Gap Inc. and Hennes & Mauritz (H&M): Company Analysis

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Abstract

A comprehensive analysis of the performance and status of a company is paramount. Such analysis provides stakeholders of a company with important information that can aid them in decisions making. Specifically, the stakeholders of a company are interested in the financial analysis. It gives them information on the financial strengths and weaknesses of the company. Ratio analysis is a significant tool for carrying out financial analysis of a given company. Apart from the financial perspective, analysing a company from the management perspective is also important. It gives information on the efficiency of the management in achieving the goals and objectives of the company. This paper seeks to carry out a comprehensive company analysis of two fashion clothes retailers. The two companies are Gap Inc. and Hennes & Mauritz (H&M). The analysis will focus on discussing the history of the companies, evaluating the performance of the company and giving recommendations on which company is suitable for investment.

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A brief description of the history and current position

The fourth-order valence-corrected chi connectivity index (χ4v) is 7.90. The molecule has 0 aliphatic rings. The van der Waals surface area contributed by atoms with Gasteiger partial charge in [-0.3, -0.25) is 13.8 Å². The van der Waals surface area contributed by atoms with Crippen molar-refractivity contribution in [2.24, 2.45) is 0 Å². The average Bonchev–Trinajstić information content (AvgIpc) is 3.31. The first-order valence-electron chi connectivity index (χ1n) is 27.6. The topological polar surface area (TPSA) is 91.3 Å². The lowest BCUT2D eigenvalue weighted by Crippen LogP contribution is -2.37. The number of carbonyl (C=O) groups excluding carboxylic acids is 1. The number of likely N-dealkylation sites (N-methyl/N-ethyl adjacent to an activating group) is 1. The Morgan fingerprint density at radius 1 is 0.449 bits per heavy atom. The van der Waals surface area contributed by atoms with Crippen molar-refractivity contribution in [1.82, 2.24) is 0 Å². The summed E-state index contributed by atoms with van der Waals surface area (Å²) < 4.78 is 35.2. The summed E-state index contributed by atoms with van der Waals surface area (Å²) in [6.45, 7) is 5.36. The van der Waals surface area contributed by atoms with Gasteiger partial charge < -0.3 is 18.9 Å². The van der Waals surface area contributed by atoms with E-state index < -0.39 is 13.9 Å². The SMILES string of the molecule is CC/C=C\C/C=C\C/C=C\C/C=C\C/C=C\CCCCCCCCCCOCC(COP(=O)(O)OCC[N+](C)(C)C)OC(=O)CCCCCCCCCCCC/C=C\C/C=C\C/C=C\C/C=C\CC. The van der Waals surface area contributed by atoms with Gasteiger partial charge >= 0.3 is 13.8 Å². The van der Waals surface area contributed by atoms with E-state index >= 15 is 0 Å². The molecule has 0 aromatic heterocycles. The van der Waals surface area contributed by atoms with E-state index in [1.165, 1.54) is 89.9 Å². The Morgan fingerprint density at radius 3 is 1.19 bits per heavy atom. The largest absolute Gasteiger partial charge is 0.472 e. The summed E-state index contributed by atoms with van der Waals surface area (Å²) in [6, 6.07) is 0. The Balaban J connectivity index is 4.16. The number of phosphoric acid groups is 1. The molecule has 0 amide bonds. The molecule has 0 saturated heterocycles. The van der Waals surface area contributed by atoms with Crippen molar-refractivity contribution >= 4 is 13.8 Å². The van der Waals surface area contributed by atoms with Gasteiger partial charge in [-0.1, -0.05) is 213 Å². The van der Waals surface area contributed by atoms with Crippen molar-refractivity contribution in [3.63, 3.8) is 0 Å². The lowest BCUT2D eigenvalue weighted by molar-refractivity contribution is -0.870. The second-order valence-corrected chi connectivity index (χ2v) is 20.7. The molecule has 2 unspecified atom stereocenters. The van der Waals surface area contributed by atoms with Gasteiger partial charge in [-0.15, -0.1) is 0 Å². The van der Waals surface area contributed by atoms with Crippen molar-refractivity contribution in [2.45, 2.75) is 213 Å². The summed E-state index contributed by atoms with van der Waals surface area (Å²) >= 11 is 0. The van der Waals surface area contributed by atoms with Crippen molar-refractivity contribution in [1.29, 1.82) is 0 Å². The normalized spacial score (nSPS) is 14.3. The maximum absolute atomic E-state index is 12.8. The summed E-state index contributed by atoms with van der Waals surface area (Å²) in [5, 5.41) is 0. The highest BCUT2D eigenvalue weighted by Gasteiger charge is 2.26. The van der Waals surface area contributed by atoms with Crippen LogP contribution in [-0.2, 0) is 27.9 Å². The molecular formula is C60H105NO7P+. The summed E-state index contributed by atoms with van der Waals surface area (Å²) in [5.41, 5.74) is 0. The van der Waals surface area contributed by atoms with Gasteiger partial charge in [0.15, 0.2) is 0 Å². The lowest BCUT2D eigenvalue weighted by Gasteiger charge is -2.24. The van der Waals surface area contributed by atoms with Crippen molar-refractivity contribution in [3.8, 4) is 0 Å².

The Gap Inc., established in 1969, is a multinational company that is based in California, America. The company trades in clothing and other accessories. The company was founded by Donald Fisher and Doris Fisher. Further, the company trades on the New York Stock Exchange with a ticker symbol of GPS. Also, it is a component of the S&P 500 index. Currently, the company carries out its operations in six key segments, these are, Athleta, Piperlime, banana republic, Old Navy, and Intermix. The brands of the company comprise of Gap, GapBody, GapKids, BabyGap, and GapMaternity. The current number of employees stands at 136,000. It has approximately 3,400 outlets across the world with over 2000 outlets in the United States. Further, the company has more than 300 franchise stores located in regions such as Latin America, Africa, Middle East, Asia, Australia, and Eastern Europe (Gap Inc., 2013, p. 1).

On the other hand, H&M, established in 1947, is a multinational company that is based in Sweden. The headquarters is located in Stockholm Sweden. The company sells clothing and other accessories. Further, H&M trades on the Stock Exchange with a ticker symbol of HMB. The company is the second largest after Inditex. The current number of employees is approximately 104,000 (H&M., 2012, p. 8). Finally, in late 2012, the company had approximately 2,776 outlets across the world (in 48 markets).

An analysis of the performance of each company from the management perspective

H&M

Strategies